How does Mariah feel when she watches the ‘All I Want For Christmas Is You’ video – Christmas tree, fireside, frolicking in the snow – now? “Well, I remember certain things that weren’t great about that time, but I also see my true happiness shining through,” she replies.
“I reached out to Britney Spears because I wanted her to know, ‘You’re not alone’”
It has to be said that Mariah is an absolute hoot: funny, self-aware and revelling in the sheer extraness of her persona. This is the woman who, when asked a question about the world-famous Jennifer Lopez, once sassed, “I don’t know her”; a much-memed moment that has gone down in online infamy. She peppers her conversation with drawled “Dahling”s and, whenever she refers to one of her songs, sings a pitch-perfect lyric from it – hitting those vertiginous high notes with marksman precision – rather than say the title. She’s half old-school Hollywood broad like Bette Davis, half-Mary Poppins. She’s also a pro: despite her megastar status (and having influenced everyone from Ariana Grande to Beyoncé), her interview technique makes you feel like she’s linking arms with you as she drags you from one party to the next.
Over the last year, she’s been recording at her Butterfly Lounge studios in LA and Atlanta. It began when she was remodelling her house in her native New York because she needed more space for her two children, 10-year-old twins Moroccan (‘Roc’) and Monroe (‘Roe’) , aka “dem babies”. Amazingly, she can make the bureaucratic matter of planning disputes sound gloriously camp. “No offence to New Yorkers; they know I love them. They know I represent hard for them. I rep for my New York fam! But listen, they need to lighten up on that!”, she says, laughing.
Anyway, she was feeling down about potentially missing her annual Christmas family extravaganza because of COVID regulations: “My kids go to Aspen – it’s their bag and that’s my bag, and I would have been miserable if we didn’t go, right? That sounds terrible but it’s true!”
She was texted by her friend, the filmmaker Tyler Perry, who sent her an internet mash-up of her 2005 hit ‘We Belong Together’ and Cardi B and Megan Thee Stallion’s ‘WAP’. “I was like: ‘Oh my God this is insanely dirty,” she laughs. “But I’m a hip-hop fan and I get it, right? So I’m looking at that and [Tyler] asked me: ‘How are you?’ And I was like: ‘Do I tell him how I really am?’ I said: ‘My crew can’t find a house for me in Atlanta, my band are all based there and I need to make music.’ And he found me a house in five freakin’ minutes. And that’s where The Butterfly Lounge was born.”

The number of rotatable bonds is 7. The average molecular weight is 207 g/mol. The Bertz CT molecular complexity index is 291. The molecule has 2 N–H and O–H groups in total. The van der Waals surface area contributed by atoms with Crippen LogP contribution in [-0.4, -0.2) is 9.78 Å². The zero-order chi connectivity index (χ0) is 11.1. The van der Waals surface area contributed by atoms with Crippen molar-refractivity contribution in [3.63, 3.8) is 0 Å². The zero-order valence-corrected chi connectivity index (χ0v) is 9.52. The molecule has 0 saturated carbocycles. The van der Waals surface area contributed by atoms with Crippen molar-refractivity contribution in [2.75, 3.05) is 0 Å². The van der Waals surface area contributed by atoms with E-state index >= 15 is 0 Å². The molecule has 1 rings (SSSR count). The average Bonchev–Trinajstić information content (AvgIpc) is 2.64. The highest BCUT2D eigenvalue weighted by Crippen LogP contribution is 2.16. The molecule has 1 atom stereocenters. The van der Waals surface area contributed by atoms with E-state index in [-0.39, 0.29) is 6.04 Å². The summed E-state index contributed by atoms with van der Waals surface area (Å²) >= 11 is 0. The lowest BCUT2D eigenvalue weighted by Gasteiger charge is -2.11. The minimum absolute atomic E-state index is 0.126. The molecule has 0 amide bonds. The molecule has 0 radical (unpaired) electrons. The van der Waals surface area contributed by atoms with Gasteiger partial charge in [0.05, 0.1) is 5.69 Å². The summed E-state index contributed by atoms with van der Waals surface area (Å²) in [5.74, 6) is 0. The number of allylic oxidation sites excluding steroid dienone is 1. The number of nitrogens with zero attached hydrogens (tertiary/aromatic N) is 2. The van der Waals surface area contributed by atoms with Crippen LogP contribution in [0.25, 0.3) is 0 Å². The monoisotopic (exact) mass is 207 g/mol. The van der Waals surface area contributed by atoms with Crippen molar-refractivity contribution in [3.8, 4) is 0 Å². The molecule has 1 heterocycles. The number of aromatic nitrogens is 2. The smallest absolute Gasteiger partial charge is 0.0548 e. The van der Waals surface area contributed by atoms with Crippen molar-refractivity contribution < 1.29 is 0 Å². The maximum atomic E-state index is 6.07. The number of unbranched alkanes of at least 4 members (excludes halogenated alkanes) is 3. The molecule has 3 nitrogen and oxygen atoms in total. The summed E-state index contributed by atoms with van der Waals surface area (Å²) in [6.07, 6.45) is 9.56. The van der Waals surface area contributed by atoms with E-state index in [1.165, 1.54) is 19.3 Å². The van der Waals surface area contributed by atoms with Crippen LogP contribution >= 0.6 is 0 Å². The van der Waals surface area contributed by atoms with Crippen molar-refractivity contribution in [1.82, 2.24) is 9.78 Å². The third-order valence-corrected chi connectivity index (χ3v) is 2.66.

In a way, lockdown has been a blessing for her, she reflects. Unshackled from the demands of touring and promotional duties, her voice – which is famously five octaves and laid down the template for pop-melisma – is now match-fit: “Thankfully, I got to rest my voice during COVID and though we don’t wish it on anyone, I was able to sleep and it gave me my voice back in a way it hasn’t been here in years.”
So the past year has seen an array of artists dropping by to collaborate with her for an upcoming unnamed project. Lambs (her devoted fanbase, known as the Lambily) have speculated upon a duets album or gospel record, but she’s keeping her cards close to her chest.
“This coming year, we have amazing stuff coming with both young artists and classic artists,” she enthuses, insisting it’s not Christmas music. “But it is a spiritual moment – like my songs like…” She erupts into song: “‘We’ll make it happen…’” from 1991’s, erm, ‘Make It Happen’, and … ‘Any time you NEEEED a friend’, from 1993’s, erm, ‘Any Time You Need A Friend’. “It’s like those songs, but new songs as well. I don’t want to say it’s a gospel thing ’cause that’s too one-sided. But no-one knows this yet! You’re the first one!”
Tonight, she’s also discussing potential actors to play her in the upcoming screen adaption of The Meaning Of Mariah Carey, which she’s in the early stages of working on with powerhouse director Lee Daniels – she earned rave reviews for her acting in his films Precious (2009) and The Butler (2013). Does she have any tips for the performer tasked with portraying her?